Heart condition requiring surgery identified after birth at Winthrop
"On March 28, 2004 my husband Keith and I were blessed with the best day of our lives, but it was also the most difficult day," said Lynn Franz, a Winthrop-University Hospital Surgical Intensive Care Unit (SICU) nurse and new mom of little Kaylee Franz.
Within minutes of her birth at the Hospital's New Life Center earlier this year, Kaylee had difficulty breathing and was placed on a respirator. Doctors from Winthrop's Neonatal Intensive Care Unit (NICU) quickly diagnosed her with Tetralogy of Fallot, a combination of four related heart defects that commonly occur together, and always require open heart surgery to correct. "We understood that Kaylee would not survive without the surgery," Lynn explained.
The NICU nurses and doctors leaped into action and stabilized Kaylee in preparation for surgery. "Winthrop's skilled nurses, neonatologists and pediatric cardiology specialists quickly assessed and stabilized Kaylee, providing the critical care that she needed so desperately," said Donna Better, MD, Winthrop Pediatric Cardiologist.
Dr. Better, working with fellow pediatric cardiologist Carlos Montoya-Iracheta, MD, then transferred the infant to New York Presbyterian Children's Hospital for surgery. The transfer was ideal not only because of Winthrop's long-standing relationship with the hospital's pediatric cardiac surgery team, but more importantly, both Drs. Better and Montoya hold academic appointments at New York Presbyterian. "For continuity of care, both Dr. Montoya and I were able to evaluate Kaylee during her time at both hospitals -- that was key," Dr. Better explained.
Thanks to the quick diagnosis and treatment minutes after her birth at Winthrop, Kaylee is a healthy baby growing stronger every day.
"The days following the surgery seemed like an endless nightmare," Lynn explained. "The doctors and nurses all told us, 'before it gets better it will get worse,' and that was certainly true."
Kaylee fought. And after many prayers from family, friends and even people Lynn and Keith never met, she turned the corner on Easter Sunday. "For such a little baby, it was remarkable how much strength she had," said Dr. Better.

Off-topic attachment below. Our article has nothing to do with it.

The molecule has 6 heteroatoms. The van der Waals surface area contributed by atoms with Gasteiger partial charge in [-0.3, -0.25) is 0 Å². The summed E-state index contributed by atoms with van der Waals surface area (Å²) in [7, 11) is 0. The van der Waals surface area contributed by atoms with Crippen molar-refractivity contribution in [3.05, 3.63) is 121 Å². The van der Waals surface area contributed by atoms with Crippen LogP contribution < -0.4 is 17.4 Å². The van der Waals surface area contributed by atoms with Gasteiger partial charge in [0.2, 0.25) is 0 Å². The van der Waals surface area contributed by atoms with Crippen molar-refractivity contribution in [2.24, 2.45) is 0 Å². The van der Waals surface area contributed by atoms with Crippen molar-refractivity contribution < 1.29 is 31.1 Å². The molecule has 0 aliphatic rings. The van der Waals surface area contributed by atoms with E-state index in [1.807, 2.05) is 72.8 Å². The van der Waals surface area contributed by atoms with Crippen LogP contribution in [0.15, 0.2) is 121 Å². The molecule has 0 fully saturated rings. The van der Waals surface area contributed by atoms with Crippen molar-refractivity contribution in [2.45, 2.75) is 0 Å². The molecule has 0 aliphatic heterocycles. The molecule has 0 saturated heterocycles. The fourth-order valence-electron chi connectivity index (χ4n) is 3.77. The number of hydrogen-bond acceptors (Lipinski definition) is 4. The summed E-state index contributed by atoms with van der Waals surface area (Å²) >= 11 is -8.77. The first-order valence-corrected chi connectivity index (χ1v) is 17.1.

When she was again stabilized, Kaylee was transferred back to Winthrop's new, highly-sophisticated NICU, a Regional Perinatal Center (RPC), for rehabilitation. "We were greeted with open arms," said Lynn. "I cannot say enough for the support our entire family received from Winthrop. It will never be forgotten."
Drs. Better and Montoya kept watch over Kaylee as she recuperated. "We treat every patient like they're one of our own family," she said. "Kaylee recuperated beautifully given the odds she faced."
The big day Lynn had waited for came a week later. "Having worked in Winthrop's SICU for the past eight years I have many good memories, including looking out the windows and seeing the new babies being discharged from the hospital with their parents," she explained. "Keith and I prayed for this day, and it finally arrived."
After many hugs and thanks to the NICU staff, the family of three was on their way home. Lynn will never forget the send-off they received. Her friends from the SICU lined up outside the hospital while others shouted congratulations and waved from the windows. "That day will be imprinted in our hearts forever," she reflected. "One of the reasons I remain working in the SICU at Winthrop is because we are one big family."
She's our little miracle
Today, Kaylee is growing stronger every day. "She is our little miracle and we are so blessed to have her," Lynn said. "She puts a smile on everyone's face.
"I cannot say enough for the support our entire family received from Winthrop," she added. "My husband and I, along with our families, will be forever grateful to everyone for saving our daughter's life."